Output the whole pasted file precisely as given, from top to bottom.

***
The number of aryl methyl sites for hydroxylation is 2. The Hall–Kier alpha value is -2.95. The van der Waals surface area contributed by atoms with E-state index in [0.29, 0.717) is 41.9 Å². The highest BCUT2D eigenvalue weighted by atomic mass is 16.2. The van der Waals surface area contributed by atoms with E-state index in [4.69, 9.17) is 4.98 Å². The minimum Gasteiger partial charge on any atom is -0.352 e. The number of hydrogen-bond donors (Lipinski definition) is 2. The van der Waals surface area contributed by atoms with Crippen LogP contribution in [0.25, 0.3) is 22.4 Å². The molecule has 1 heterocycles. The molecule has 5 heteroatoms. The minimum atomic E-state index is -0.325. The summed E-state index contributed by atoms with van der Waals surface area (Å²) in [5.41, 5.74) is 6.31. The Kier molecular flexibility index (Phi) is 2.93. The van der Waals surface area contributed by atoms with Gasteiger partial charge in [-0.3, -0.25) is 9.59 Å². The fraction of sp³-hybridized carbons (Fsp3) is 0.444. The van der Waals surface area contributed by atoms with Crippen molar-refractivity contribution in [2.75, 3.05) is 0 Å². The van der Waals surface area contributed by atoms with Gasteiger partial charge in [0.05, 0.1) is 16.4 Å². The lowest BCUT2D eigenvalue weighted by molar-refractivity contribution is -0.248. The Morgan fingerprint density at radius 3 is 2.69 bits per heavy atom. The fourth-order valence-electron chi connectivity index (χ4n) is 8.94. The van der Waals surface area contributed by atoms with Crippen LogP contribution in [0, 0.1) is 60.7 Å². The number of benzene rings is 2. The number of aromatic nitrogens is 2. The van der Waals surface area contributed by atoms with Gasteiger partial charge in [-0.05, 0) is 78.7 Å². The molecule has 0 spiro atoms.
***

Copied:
The number of aryl methyl sites for hydroxylation is 2. The Hall–Kier alpha value is -2.95. The van der Waals surface area contributed by atoms with E-state index in [0.29, 0.717) is 41.9 Å². The highest BCUT2D eigenvalue weighted by atomic mass is 16.2. The van der Waals surface area contributed by atoms with E-state index in [4.69, 9.17) is 4.98 Å². The minimum Gasteiger partial charge on any atom is -0.352 e. The number of hydrogen-bond donors (Lipinski definition) is 2. The van der Waals surface area contributed by atoms with Crippen LogP contribution in [0.25, 0.3) is 22.4 Å². The molecule has 1 heterocycles. The molecule has 5 heteroatoms. The minimum atomic E-state index is -0.325. The summed E-state index contributed by atoms with van der Waals surface area (Å²) in [5.41, 5.74) is 6.31. The Kier molecular flexibility index (Phi) is 2.93. The van der Waals surface area contributed by atoms with Gasteiger partial charge in [-0.3, -0.25) is 9.59 Å². The fraction of sp³-hybridized carbons (Fsp3) is 0.444. The van der Waals surface area contributed by atoms with Crippen molar-refractivity contribution in [2.75, 3.05) is 0 Å². The van der Waals surface area contributed by atoms with Gasteiger partial charge in [0.05, 0.1) is 16.4 Å². The lowest BCUT2D eigenvalue weighted by molar-refractivity contribution is -0.248. The Morgan fingerprint density at radius 3 is 2.69 bits per heavy atom. The fourth-order valence-electron chi connectivity index (χ4n) is 8.94. The van der Waals surface area contributed by atoms with Crippen LogP contribution in [0, 0.1) is 60.7 Å². The number of benzene rings is 2. The number of aromatic nitrogens is 2. The van der Waals surface area contributed by atoms with Gasteiger partial charge in [-0.05, 0) is 78.7 Å². The molecule has 0 spiro atoms.